What Tinder Taught Me About Leadership
Updated: May 20
My approach to dating in my early 20s could only be described as an approach based purely on convenience. While finding a boyfriend was something that occupied my mind regularly, I never looked further than my immediate university friendship circle specifically people who were on the same train line as me.
As the years progressed, I looked further afield - hoping that I would enter a bar and across the crowded room I would catch the eye of a perfect stranger. I knew that in that instant, the jolt of electricity I would experience would confirm that I’d met my soulmate.
Without much luck (and minimal time spent in said bars) I was given the advice, by smug coupled up friends, that I needed to sit down and think about what I was looking for in a partner (aside from height) and make a list of those qualities, so that I was ‘putting it out into the universe'.
And when I finally decided to actually make dating a priority, it conveniently coincided with the invention of Tinder. Now the Tinder experience varies dramatically from user to user. But for me, by this stage I thought I knew what kind of values/characteristics I was looking for in a partner, and so my search became more active and focused.
I could go on about life on Tinder – but the more interesting part of my journey (aside from meeting my actual partner) was what I learnt about leadership along the way.
I’ve previously mentioned my perspective on the importance of networking (i.e. developing a network) particularly when it comes to utilising thought diversity to challenge your norms and break down “this is how we do things” mentality to allow for bigger picture strategic thinking and leadership success (read article). But how we develop that network is just as important, if not more, than why we need one.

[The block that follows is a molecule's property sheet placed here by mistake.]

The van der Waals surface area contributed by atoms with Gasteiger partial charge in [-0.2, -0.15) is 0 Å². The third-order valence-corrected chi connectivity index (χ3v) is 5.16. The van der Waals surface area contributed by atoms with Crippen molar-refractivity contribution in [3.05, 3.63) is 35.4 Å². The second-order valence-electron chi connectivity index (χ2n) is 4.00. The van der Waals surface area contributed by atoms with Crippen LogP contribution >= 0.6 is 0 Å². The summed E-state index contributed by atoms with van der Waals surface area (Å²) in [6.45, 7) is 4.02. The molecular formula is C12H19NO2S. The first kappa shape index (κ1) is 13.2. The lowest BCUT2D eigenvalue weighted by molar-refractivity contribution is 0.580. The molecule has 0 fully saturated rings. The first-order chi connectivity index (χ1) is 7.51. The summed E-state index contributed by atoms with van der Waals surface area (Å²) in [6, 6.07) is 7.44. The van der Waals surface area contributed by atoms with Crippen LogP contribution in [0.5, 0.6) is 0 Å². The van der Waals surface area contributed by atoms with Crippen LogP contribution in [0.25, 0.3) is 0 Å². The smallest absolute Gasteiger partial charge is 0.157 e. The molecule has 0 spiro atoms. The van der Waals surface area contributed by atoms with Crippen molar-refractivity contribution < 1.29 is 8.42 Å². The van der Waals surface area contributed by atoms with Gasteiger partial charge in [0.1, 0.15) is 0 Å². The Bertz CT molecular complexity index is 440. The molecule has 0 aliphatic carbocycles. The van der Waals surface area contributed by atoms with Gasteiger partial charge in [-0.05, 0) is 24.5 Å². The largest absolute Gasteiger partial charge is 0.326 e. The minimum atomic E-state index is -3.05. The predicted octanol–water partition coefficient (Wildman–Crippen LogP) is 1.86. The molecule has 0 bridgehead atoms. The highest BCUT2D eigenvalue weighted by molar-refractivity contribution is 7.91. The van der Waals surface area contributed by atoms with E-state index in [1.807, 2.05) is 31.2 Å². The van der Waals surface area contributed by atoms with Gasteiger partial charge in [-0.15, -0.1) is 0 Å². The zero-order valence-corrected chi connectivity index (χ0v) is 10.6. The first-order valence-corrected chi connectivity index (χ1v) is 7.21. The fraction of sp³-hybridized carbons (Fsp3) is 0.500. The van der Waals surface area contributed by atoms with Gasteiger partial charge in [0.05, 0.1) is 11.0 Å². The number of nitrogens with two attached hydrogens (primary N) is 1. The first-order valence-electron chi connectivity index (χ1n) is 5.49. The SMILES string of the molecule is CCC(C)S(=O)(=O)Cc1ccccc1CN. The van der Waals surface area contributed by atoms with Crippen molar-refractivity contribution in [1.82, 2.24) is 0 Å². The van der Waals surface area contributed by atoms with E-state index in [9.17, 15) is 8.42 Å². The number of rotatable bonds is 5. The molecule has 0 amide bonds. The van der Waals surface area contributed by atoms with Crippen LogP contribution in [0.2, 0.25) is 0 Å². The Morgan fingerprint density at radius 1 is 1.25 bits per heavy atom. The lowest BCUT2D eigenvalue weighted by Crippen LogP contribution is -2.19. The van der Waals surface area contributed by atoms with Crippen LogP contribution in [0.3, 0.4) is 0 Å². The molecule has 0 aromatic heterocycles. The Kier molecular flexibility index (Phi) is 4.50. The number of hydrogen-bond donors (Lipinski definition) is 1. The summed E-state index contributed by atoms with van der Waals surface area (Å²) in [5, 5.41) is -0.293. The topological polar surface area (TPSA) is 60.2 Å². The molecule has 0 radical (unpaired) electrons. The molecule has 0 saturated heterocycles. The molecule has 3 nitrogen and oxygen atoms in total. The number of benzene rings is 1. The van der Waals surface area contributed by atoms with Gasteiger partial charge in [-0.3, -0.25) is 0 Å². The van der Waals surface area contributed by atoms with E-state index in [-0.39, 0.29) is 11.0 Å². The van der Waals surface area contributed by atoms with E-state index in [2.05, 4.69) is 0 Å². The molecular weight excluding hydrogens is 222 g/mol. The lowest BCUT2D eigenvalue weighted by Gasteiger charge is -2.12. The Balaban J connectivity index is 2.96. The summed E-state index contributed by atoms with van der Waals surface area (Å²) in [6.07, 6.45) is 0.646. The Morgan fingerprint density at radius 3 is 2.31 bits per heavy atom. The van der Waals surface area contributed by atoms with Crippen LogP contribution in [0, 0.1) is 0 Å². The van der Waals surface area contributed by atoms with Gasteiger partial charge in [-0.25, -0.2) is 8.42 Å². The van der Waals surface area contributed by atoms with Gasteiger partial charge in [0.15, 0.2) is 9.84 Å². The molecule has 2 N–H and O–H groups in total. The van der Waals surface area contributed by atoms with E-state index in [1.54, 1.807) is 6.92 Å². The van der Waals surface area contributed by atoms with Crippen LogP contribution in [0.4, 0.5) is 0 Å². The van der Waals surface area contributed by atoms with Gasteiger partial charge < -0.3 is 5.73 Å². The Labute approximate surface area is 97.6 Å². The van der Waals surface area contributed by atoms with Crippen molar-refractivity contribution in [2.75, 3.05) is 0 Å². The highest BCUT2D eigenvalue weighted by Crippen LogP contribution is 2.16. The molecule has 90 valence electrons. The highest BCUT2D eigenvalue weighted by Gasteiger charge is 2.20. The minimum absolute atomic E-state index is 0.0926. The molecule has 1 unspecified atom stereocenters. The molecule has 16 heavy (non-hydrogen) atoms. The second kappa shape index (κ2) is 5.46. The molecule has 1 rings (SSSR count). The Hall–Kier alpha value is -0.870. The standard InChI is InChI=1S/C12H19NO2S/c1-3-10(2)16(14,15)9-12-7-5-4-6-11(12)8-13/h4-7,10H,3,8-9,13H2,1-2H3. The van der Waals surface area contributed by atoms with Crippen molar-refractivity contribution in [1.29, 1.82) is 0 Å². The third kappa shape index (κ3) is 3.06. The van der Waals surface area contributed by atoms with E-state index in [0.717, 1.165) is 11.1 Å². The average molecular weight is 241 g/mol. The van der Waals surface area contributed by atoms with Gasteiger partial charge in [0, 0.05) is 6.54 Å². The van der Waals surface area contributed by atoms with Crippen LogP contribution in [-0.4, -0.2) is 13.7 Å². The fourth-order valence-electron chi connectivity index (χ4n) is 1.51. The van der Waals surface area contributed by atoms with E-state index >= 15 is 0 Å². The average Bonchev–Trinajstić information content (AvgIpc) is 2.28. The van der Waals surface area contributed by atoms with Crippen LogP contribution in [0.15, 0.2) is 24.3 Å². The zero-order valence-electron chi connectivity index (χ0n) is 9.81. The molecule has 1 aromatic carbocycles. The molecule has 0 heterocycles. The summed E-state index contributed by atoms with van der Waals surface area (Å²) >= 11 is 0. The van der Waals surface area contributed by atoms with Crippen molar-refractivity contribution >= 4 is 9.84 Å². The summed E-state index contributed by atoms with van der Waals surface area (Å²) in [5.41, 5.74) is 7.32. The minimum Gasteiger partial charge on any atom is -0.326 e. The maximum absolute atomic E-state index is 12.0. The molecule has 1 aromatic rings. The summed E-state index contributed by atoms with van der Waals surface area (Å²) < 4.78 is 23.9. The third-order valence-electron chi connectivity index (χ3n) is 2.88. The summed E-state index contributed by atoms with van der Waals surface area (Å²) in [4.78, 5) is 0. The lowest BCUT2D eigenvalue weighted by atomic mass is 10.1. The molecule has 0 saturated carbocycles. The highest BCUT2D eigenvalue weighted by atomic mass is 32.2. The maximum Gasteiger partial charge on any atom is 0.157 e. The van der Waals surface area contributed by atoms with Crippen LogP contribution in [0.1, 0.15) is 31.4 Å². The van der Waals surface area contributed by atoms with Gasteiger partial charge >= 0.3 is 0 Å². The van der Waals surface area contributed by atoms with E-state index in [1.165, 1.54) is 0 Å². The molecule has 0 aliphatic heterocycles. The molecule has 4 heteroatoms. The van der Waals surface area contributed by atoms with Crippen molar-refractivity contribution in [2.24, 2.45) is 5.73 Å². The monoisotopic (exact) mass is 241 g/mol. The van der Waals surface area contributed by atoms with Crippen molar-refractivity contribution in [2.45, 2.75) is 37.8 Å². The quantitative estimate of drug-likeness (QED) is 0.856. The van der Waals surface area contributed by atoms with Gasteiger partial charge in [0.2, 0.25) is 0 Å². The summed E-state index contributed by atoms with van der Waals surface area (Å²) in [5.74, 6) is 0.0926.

1. Make it a Priority - You’ve Got to Be in it to Win it
For me, the first step was recognising the importance of building a professional network and actually prioritising it.
2. Be Active, Not Passive
For something so crucial to one’s leadership journey, it is surprising to think how little time we spend considering the development of our own network.
Many of us approach networking opportunistically – making a connection or following up with someone when they immediately cross our paths (the equivalent of dating the boy on your train line). Or perhaps we take it a step further, going along to specific events or networking nights, blindly hoping to meet that magical stranger across the room.
But most of the time, we really need to be actively thinking about our existing network, particularly areas it is lacking and, instead of just putting that out in the universe, really thinking about how we will go about accessing that expertise or perspective.
3. Make a List of What You’re Looking For (and Update it at Least Once a Year)
I started by making a list of people in my life that influence me. For example:
the people from my industry that I consider experts, trusted peers and/or friends
the people I admire most in and outside of my industry (and why)